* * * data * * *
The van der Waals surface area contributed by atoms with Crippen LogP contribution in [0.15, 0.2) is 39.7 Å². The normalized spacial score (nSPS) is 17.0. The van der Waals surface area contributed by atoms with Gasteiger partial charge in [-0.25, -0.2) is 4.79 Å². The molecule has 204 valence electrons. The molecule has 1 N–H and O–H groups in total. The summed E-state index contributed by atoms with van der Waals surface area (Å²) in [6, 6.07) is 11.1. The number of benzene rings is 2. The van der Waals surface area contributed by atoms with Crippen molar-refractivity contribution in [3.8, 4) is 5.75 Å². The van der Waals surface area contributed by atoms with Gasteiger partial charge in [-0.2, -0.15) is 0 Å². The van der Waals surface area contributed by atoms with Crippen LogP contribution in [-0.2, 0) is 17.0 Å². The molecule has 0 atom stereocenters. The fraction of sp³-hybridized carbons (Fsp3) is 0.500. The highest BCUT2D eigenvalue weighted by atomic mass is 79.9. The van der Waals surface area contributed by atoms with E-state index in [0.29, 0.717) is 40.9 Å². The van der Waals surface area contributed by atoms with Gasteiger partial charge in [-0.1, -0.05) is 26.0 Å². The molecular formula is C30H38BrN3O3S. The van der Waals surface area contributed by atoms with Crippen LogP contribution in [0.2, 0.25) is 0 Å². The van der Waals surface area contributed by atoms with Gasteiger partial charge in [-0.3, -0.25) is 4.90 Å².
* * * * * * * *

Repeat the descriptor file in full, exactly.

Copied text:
The van der Waals surface area contributed by atoms with Crippen LogP contribution in [0.15, 0.2) is 39.7 Å². The normalized spacial score (nSPS) is 17.0. The van der Waals surface area contributed by atoms with Gasteiger partial charge in [-0.25, -0.2) is 4.79 Å². The molecule has 204 valence electrons. The molecule has 1 N–H and O–H groups in total. The summed E-state index contributed by atoms with van der Waals surface area (Å²) in [6, 6.07) is 11.1. The number of benzene rings is 2. The van der Waals surface area contributed by atoms with Crippen molar-refractivity contribution in [3.8, 4) is 5.75 Å². The van der Waals surface area contributed by atoms with Gasteiger partial charge in [-0.2, -0.15) is 0 Å². The van der Waals surface area contributed by atoms with Crippen LogP contribution in [-0.2, 0) is 17.0 Å². The molecule has 0 atom stereocenters. The fraction of sp³-hybridized carbons (Fsp3) is 0.500. The highest BCUT2D eigenvalue weighted by atomic mass is 79.9. The van der Waals surface area contributed by atoms with E-state index in [0.29, 0.717) is 40.9 Å². The van der Waals surface area contributed by atoms with Gasteiger partial charge in [-0.1, -0.05) is 26.0 Å². The molecular formula is C30H38BrN3O3S. The van der Waals surface area contributed by atoms with Crippen LogP contribution in [0.2, 0.25) is 0 Å². The van der Waals surface area contributed by atoms with Gasteiger partial charge in [-0.3, -0.25) is 4.90 Å².